Living history on the high seas

- June 26, 2014

Hillary MacKinlay, at work at the Maritime Museum of the Atlantic. (Danny Abriel photos)
Hillary MacKinlay, at work at the Maritime Museum of the Atlantic. (Danny Abriel photos)

There’s studying history, and then there’s doing history. Hillary MacKinlay has a knack for both.

Hillary is wrapping up one last elective this summer to complete her BA Honours in history. Not only has she written a 100-page honours thesis using primary research from the Nova Scotia Archives, she spends April till October guiding visitors through the exhibits at the Maritime Museum of the Atlantic as a historical interpreter.

Diving into history

Interpreting the past is what Hillary loves to do. Her thesis, Halifax on the High Seas: The Pacific Whaling Journal of Thomas Colton Creighton, focuses on the journals of a 17-year-old boy from Halifax who set sail on the whaling ship Rose in 1843. He sailed across the Atlantic around the Cape of Good Hope, through the Indian Ocean to the Pacific, spent two years hunting whales, and sailed back around Cape Horn to Halifax. Part of the affluent Creighton family of Halifax, there wasn’t room for him in the family business, so he went to sea to learn how to be a captain.

Hillary studied Creighton’s journals intensively, considering shipboard relations, Thomas’s emerging identity and his relationship to the people he met on his voyage, particularly the indigenous people of the Cape Verde and Pacific Islands. “I get really got caught up in this,” she laughs, “My parents will tell you, I can talk about this for hours. It’s like reading an adventure story.”

No scholar has ever studied Creighton’s journals this closely. At the time, many believed that going to sea changed people permanently and made them unsuitable for life on land. Hillary was curious about what the journals would reveal about a boy who went to sea and grew to be a man on the voyage.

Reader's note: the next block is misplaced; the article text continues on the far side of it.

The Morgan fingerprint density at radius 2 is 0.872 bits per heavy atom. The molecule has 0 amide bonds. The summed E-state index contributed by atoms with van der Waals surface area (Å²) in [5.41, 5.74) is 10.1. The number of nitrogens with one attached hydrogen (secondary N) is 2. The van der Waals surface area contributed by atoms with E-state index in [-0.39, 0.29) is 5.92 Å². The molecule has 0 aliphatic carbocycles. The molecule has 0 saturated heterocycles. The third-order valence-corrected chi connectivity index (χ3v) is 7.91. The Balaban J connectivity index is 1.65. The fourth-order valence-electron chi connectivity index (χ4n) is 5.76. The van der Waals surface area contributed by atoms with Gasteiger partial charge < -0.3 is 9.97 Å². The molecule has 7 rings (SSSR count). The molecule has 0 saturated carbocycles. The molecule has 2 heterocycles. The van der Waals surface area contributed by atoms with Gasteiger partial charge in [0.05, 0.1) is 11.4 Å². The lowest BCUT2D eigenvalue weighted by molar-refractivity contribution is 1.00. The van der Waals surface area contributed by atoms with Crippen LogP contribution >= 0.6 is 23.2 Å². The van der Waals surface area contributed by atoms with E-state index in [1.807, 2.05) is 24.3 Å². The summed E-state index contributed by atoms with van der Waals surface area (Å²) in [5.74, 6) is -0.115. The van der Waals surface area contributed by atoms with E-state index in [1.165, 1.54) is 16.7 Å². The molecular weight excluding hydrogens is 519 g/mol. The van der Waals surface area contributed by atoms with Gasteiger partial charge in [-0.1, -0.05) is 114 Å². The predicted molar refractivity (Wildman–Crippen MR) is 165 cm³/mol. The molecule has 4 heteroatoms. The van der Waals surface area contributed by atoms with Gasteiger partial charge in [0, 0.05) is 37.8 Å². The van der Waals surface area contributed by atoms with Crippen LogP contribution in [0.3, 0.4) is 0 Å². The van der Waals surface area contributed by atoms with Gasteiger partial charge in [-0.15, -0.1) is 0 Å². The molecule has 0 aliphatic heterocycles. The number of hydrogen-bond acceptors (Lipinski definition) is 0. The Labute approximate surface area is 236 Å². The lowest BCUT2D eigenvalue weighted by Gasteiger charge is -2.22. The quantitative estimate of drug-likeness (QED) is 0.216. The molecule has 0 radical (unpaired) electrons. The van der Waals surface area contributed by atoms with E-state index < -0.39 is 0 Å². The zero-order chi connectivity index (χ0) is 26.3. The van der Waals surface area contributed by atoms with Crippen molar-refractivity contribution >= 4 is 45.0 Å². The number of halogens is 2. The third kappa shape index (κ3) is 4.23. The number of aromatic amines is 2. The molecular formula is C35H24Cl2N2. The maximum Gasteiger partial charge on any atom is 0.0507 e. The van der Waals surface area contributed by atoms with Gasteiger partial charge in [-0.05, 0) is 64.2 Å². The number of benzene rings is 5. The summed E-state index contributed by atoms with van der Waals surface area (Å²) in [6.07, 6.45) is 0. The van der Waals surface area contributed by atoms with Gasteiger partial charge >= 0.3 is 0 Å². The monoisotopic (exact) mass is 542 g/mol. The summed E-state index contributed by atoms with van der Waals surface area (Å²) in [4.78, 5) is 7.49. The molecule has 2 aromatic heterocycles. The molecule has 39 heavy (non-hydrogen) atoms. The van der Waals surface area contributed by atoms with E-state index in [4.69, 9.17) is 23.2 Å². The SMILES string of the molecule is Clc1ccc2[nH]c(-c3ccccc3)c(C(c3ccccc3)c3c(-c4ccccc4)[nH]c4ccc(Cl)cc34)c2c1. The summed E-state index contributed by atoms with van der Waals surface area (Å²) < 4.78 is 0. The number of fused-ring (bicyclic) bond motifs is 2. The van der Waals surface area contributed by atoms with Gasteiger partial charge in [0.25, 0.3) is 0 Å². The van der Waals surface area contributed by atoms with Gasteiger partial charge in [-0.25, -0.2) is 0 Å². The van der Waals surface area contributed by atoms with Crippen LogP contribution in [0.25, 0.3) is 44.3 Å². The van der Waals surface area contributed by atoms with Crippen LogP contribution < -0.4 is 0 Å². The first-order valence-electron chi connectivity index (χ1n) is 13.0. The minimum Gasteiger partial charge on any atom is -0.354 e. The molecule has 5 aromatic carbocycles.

Her conclusion? “Life at sea is more a continuation of life on land. Halifax society still had a strong influence on life aboard the ship, even on the other side of the world.”

Finding her calling

Jerry Bannister, associate professor in the Department of History, describes his student in glowing terms. “She’s a really rare and wonderful combination of different kinds of intelligence, academic ability, and modesty. She’s one of the very best students I’ve ever taught, and she’s doing really exciting cutting edge research at a graduate level already.”

A recipient of both a Social Sciences and Humanities Research Council of Canada (SSHRC) Graduate Scholarship and a Killam Scholarship, Hillary will go on to MA studies in September, continuing her work with Dr. Bannister.

Hillary also seems to have found her professional calling. Her job at the Maritime Museum lets her put her knowledge of and passion for Maritime history to work. She’s part of a growing number of students consciously combining study with work experience.

“I find there are things I learn at school that help me at work, and things I learn at work that help me at school. It gives you hope that you can do something you love when you leave school. There is work out there in history.”

Ocean stories

Born and raised in Truro, Hillary jokes that even in her spare time she ends up reading about whaling. She manages to fit in a few episodes of Downton Abbey and her favourite sci-fi show, Stargate, and she’s an avid runner.

Hillary muses that her humanities degree has given her real-life skills she uses every day at work. “We are taught how our skills apply at school, but not how well they apply in real life. I’ve learned how to analyze situations as well as texts, how to make a strong argument and express your ideas and yourself.” She shares her enthusiasm for history with hundreds of people at the museum every year. “There’s a lot to the stories in the museum that can’t fit on the wall.”

The last word goes to Dr. Bannister, who knows students like Hillary are the future of post-secondary education.

“First, oceans research takes place in different faculties, and it doesn’t have to be environmental or scientific. Oceans have human and cultural activity; people live and work there. Second, all students should see their professional training as concurrent with their degree. Employers want this skill set, and students need to be proactive. Hillary’s story represents everything that’s good about Dal.”


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